From our Editor..

We have a pretty active Facebook group, the members of which are historic motor sport enthusiasts from all the corners of the world, and I always look forward to reading their posts.  I saw a post by Ian McAlpine that I loved and decided to share it here.  However I then started looking into the personality of its subject and had to add some of what I found in my researches to what Ian originally posted.

The driver Alfonso Antonio Vicente Eduardo Angel Blas Francisco de Borja Cabeza de Vaca Y Leighton, better known as the Marquis de Portago, would have made James Hunt’s exploits seem run of the mill.  He was born in London and, aged 17 flew a light aircraft under Tower Bridge to win a $500 bet, losing his pilot’s licence in the process.  He played a ferocious game of Jai-Alai (Pelota), swam competitively, won a tennis title and took up top-level polo, yachting and shooting.  He was a fearless horseman, winning three successive French amateur titles, rode in the Grand National twice and, in 1956, represented Spain at the winter Olympics in their bobsleigh team coming a creditable fourth.  He also won bronze medals in the two-man event at Cortina d’Ampezzo  and the 1957 FIBT World Championships in St. Moritz.  He competed in many other sports, including the Cresta run, but unlike Hunt, de Portago wasn’t a drinker.  Wealthy, young, tall, dark and handsome, he was an international celebrity, plastered as much across the social columns and tabloid front pages as he was in the sports sections.  He was fluent in four languages.  His Godfather was King Alfonso XIII of Spain.

He won six major races, including the Tour de France, giving the 250 Ferrari its “Tour de France” nickname, the Grand Prix of Oporto, and the Nassau Governor’s Cup (twice).  He participated in five World Championship Formula One Grands Prix, debuting on 1 July 1956.  Enzo Ferrari offered him a works F1 drive  in a Lancia-Ferrari D50A for the French GP at Reims.  His best result was a second place at the 1956 British Grand Prix (in a shared drive with Peter Collins).  In the British GP he was called in to hand over to Peter Collins. In Germany he was again called in, but didn’t object.  “One day someone will be asked to hand over to me”.  Ferrari valued the gentlemanly side of ‘Fon’, “that always managed to emerge from the crude appearance he cultivated”.

Founder of Autosport magazine, Gregor Grant, said of him, “The fellow does everything fabulously well.  Never mind the driving, the steeplechasing, the bobsledding, the athletic side of things, he could be the best bridge player in the world if he cared to try, he could certainly be a great soldier, and I suspect he could be a fine writer.”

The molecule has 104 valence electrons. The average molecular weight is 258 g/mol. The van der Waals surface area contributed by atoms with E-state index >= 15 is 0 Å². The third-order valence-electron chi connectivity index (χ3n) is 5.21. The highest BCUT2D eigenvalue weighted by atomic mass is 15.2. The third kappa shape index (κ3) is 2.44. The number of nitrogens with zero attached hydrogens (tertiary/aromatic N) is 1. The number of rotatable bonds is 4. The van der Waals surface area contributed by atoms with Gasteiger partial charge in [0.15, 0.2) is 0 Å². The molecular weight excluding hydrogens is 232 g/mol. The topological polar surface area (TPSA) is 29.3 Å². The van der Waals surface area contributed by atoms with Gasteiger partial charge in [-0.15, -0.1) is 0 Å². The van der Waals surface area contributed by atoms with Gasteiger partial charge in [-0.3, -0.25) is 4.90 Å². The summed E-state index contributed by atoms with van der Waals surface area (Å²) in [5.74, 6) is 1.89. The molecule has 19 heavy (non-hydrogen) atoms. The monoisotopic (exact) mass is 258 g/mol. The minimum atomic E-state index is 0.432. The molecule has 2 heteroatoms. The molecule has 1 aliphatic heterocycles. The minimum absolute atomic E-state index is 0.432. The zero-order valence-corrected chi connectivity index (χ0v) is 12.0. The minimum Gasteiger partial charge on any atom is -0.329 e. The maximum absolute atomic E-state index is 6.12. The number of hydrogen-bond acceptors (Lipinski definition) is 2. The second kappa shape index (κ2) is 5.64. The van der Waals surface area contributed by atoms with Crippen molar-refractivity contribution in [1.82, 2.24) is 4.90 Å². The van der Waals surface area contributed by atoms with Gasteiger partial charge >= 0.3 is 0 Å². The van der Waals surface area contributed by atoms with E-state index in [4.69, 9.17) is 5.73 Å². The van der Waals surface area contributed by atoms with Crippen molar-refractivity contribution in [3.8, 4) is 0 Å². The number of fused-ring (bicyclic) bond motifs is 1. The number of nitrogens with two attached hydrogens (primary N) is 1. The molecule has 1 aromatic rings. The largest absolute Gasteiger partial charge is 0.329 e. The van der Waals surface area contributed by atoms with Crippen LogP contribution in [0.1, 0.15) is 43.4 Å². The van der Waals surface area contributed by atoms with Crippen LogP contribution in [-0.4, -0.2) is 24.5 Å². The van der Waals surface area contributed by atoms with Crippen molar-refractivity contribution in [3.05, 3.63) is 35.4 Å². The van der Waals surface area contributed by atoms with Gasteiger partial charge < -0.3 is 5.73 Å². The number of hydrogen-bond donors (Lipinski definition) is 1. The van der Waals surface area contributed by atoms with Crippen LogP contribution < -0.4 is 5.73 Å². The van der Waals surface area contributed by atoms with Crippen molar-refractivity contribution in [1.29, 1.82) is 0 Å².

Unsurprisingly, he was precocious when it came to women as well.  At just 20 he married Carroll McDaniel, a former model he barely knew who was several years older than him.  Though they had two children together, he soon divorced her so he could legitimise a Mexican marriage certificate to Dorian Leigh, a fashion model eleven years his senior, with whom he fathered a son. There was also a third lover, the last woman he’d ever kiss. The story goes that Mexican actress Linda Christian, ex-wife of actor Tyrone Power, was waiting for him at the Rome checkpoint of the ill-fated 1957 Mille Miglia.  De Portago stood on the brakes, ran to her, kissed her and carried on.

He was killed when a tyre burst on his Ferrari 335S and the car crashed into the crowd killing 10 spectators, himself, his co-driver and the Mille Miglia.  That was the last time the race was run.  He was 28 years of age.

As one contemporary said of him, “He packed more into his 28 years than most people pack into a much longer lifetime.” 

I was always aware of his fame as an international playboy, much of his story as a racing driver and his reputation for bravado, but when I started reading about all his other accomplishments I must admit I became fascinated by his character.  I’ve now discovered that Ed McDonough published a book about him in 2006, now out of print, about which one reviewer said, “It reveals many of the “exaggerated” claims that have been spread since Portago’s death, without doing damage to the reality of his life.”  So do take all of the above with a grain of salt.

Now that’s what I call Sprezzatura.  Steve McQueen eat your heart out.  Thank you, Ian, for your post.  CS

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